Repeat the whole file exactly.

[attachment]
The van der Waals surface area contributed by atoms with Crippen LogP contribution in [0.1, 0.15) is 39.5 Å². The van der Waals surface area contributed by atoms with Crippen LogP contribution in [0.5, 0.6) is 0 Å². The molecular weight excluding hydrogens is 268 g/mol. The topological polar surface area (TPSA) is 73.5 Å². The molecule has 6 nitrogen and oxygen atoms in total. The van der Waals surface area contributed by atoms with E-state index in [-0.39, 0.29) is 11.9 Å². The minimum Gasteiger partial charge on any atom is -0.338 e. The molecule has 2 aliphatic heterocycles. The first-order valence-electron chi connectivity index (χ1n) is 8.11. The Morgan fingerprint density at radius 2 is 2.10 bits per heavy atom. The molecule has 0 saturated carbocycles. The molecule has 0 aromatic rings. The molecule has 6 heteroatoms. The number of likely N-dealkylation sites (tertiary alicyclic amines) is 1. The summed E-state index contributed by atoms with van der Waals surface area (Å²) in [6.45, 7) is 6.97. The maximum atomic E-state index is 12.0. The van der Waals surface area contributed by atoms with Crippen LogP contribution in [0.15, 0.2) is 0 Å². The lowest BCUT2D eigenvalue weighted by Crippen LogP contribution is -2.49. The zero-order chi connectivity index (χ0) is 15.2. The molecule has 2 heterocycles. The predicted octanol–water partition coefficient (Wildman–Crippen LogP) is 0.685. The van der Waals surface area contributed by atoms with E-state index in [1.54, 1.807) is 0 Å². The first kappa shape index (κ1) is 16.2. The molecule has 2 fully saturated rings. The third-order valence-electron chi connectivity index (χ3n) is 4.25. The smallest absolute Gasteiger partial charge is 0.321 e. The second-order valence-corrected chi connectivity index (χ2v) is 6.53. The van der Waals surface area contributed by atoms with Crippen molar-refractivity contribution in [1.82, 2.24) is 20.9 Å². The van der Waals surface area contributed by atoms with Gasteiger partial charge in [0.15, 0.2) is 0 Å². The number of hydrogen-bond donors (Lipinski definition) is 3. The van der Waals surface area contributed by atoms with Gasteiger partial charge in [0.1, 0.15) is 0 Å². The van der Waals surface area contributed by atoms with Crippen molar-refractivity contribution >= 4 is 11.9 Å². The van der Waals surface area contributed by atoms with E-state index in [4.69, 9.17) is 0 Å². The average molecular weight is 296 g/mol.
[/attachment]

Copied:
The van der Waals surface area contributed by atoms with Crippen LogP contribution in [0.1, 0.15) is 39.5 Å². The van der Waals surface area contributed by atoms with Crippen LogP contribution in [0.5, 0.6) is 0 Å². The molecular weight excluding hydrogens is 268 g/mol. The topological polar surface area (TPSA) is 73.5 Å². The molecule has 6 nitrogen and oxygen atoms in total. The van der Waals surface area contributed by atoms with E-state index in [-0.39, 0.29) is 11.9 Å². The minimum Gasteiger partial charge on any atom is -0.338 e. The molecule has 2 aliphatic heterocycles. The first-order valence-electron chi connectivity index (χ1n) is 8.11. The Morgan fingerprint density at radius 2 is 2.10 bits per heavy atom. The molecule has 0 saturated carbocycles. The molecule has 0 aromatic rings. The molecule has 6 heteroatoms. The number of likely N-dealkylation sites (tertiary alicyclic amines) is 1. The summed E-state index contributed by atoms with van der Waals surface area (Å²) in [6.45, 7) is 6.97. The maximum atomic E-state index is 12.0. The van der Waals surface area contributed by atoms with Crippen LogP contribution in [0.15, 0.2) is 0 Å². The lowest BCUT2D eigenvalue weighted by Crippen LogP contribution is -2.49. The zero-order chi connectivity index (χ0) is 15.2. The molecule has 2 heterocycles. The predicted octanol–water partition coefficient (Wildman–Crippen LogP) is 0.685. The van der Waals surface area contributed by atoms with E-state index in [1.54, 1.807) is 0 Å². The first kappa shape index (κ1) is 16.2. The molecule has 2 fully saturated rings. The third-order valence-electron chi connectivity index (χ3n) is 4.25. The smallest absolute Gasteiger partial charge is 0.321 e. The second-order valence-corrected chi connectivity index (χ2v) is 6.53. The van der Waals surface area contributed by atoms with Crippen molar-refractivity contribution in [1.82, 2.24) is 20.9 Å². The van der Waals surface area contributed by atoms with Gasteiger partial charge in [0.15, 0.2) is 0 Å². The number of hydrogen-bond donors (Lipinski definition) is 3. The van der Waals surface area contributed by atoms with Gasteiger partial charge in [0.1, 0.15) is 0 Å². The van der Waals surface area contributed by atoms with Crippen molar-refractivity contribution >= 4 is 11.9 Å². The van der Waals surface area contributed by atoms with E-state index in [4.69, 9.17) is 0 Å². The average molecular weight is 296 g/mol.